Of course, Rogue One has its redeeming qualities. The underlying general idea behind the film is already something commendable: a Star Wars film that doesn't focus on the Skywalker family and instead tells one of the many other stories to be told in the Star Wars universe. Edwards had remarked that Rogue One would be more of a war film than previous entries in the Star Wars series [6], and, as such, will perhaps be more suitable for more adult audiences. I can now say that there is plenty of truth to this statement, as the war motifs were a constant element throughout. I thought the surprise raid on the passing Imperial convoy by Saw's forces on Jedha was particularly interesting; I don't think it's a coincidence that Saw's guerrillas just happen to have the aesthetic of scarf-wearing, rag-tag militants in a harsh desert city occupied by an invading force. Likewise, the body count on Scarif during the Rebellion's attempt to rescue Jyn and Cassian was probably the highest we've seen in the Star Wars universe, likely higher than the pile of smoldering Rebel corpses the Empire left in its wake during the siege on Hoth in The Empire Strikes Back. And, while Ty Burr complained of the insight we were given into the "company politics" of both the Empire and the Rebellion, I actually thought that this was one of the things that gave Rogue One a sense of realism, diluting the tiresome black-and-white formula of "Rebellion = good, Empire = bad" that we are used to seeing. Speaking of breaking Star Wars convention, Edwards' attempt to paint the Rebellion in a more ambiguous light, instead of portraying it as the unquestionable force for justice that we are used to seeing, is a commendable attempt to provide a new perspective on the series, even if its execution was handled haphazardly.
          Praise can also be given to the overall effects and aesthetic of Rogue One. The ending scene on Scarif, in particular, deserves special recognition. A beach locale in the Star Wars universe was something not yet explored in the films, and integrating a large-scale tropical beach battle which includes Death Troopers and AT-AT walkers is certainly a first for Star Wars. The attempt to recreate the original look and feel of 1977's A New Hope was also an overall success. Jyn and Cassian, for example, have the same dark blue, black, and khaki wardrobe that we first saw in the opening scenes of A New Hope, while the Imperial army has a weathered, rugged feel to them (for example, the stormtroopers' armor and tanks on Jedha are covered in dirt and wear), more consistent with the DIY aesthetic that we get from the Rebellion and the war-tested feel we get from the Empire in the original trilogy, in stark contrast to the colorful, regal aesthetic we see in the Old Republic and Trade Federation in the prequel trilogy. Speaking of A New Hope from 1977, there seems to be a lot of discussion around the partial CGI recreation of Peter Cushing as Grand Moff Tarkin. I will admit, seeing him initially first struck me as kind of weird; I could tell it was CG, but, I must say, it was some rather convincing CG. If this were 1995, someone could very well be fooled into thinking that it was actually Peter Cushing. Others, however, were not able to get past the small "unnatural" feel to the character, but this strikes me as a nit-picky detail. The CG that went in recreating Tarkin was done over an actor serving as a template, so he does not have the overtly cartoonish aesthetic that, say, Jabba the Hutt had when George Lucas re-released A New Hope with bonus scenes. I also found it easy to get over, so after the first few moments of seeing Tarkin, the CGI became a quick footnote.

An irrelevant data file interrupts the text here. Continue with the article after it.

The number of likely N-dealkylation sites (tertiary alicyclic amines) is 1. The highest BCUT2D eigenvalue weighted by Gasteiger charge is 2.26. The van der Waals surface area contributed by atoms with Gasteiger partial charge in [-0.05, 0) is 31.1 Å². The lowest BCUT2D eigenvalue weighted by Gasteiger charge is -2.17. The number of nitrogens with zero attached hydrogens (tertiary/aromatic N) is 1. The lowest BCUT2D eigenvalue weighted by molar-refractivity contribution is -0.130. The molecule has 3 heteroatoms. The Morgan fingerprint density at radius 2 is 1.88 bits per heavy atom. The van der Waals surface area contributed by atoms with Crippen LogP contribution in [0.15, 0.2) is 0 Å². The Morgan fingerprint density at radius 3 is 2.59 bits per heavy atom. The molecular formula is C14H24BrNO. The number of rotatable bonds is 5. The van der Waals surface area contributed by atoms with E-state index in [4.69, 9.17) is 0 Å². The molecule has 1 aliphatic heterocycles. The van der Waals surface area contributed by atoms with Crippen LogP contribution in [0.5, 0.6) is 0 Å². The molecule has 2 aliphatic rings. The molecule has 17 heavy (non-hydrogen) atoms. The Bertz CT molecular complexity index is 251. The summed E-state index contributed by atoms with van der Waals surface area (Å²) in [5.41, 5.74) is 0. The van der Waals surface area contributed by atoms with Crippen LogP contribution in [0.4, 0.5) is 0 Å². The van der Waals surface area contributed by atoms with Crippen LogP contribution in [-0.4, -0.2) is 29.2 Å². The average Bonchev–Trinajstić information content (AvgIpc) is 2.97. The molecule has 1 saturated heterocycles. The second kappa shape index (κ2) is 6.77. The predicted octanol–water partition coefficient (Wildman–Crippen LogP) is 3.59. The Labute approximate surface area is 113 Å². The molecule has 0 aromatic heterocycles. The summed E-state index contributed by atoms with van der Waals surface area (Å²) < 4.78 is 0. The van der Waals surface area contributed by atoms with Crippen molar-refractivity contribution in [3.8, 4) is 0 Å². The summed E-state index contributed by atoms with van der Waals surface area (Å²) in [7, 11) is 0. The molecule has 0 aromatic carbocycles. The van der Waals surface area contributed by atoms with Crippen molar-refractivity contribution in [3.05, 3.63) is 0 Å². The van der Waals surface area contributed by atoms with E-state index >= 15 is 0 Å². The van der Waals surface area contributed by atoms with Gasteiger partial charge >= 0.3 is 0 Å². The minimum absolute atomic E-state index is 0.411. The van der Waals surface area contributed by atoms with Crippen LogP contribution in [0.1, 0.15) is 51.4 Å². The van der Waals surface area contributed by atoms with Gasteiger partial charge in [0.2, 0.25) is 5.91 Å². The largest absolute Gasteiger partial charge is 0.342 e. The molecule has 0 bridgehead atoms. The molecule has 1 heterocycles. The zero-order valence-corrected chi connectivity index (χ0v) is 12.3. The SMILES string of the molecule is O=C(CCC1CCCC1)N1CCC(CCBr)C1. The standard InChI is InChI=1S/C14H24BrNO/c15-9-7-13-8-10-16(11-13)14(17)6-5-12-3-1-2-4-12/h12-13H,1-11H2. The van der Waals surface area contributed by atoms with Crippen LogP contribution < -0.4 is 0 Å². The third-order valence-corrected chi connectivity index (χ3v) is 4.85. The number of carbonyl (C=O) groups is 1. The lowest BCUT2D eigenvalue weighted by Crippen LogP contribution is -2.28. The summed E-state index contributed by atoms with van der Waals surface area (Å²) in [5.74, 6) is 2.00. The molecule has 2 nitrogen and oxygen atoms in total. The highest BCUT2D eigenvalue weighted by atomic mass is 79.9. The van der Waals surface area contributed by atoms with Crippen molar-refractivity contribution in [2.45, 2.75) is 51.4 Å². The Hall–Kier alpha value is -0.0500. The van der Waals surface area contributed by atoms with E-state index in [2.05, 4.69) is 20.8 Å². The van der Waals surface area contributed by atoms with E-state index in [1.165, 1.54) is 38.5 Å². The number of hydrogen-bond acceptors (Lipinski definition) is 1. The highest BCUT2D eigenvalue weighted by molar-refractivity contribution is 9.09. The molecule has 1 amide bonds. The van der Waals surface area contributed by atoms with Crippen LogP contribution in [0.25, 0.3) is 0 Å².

Overall, Rogue One is a Star Wars experience worth seeing. It takes risks, which already sets it out from not just other Star Wars films, but most other films of 2016. Granted, its execution of those risks is kind of questionable, but at least it does them at all. This doesn't appear to matter much, though - it already is one of the biggest successes of 2016, and opens the door to other untold stories in the Star Wars universe. In a year with some of the worst movies I have seen in a long time (such as The 5th Wave and Ghostbusters), Rogue One still served as a nice reprieve from the quagmire of silliness that came before it. And Disney doesn't seem to be slowing down here - as mentioned earlier, a Han Solo origin story is in the works, and the surmounting anticipation for Episode VIII grows larger everyday. Looking ahead, the cinematic forecast for 2017, in general, already looks like a large improvement over 2016, with my next big move experience likely being the Chinese-produced film The Great Wall at the beginning of February, and set to end with Episode VIII in December.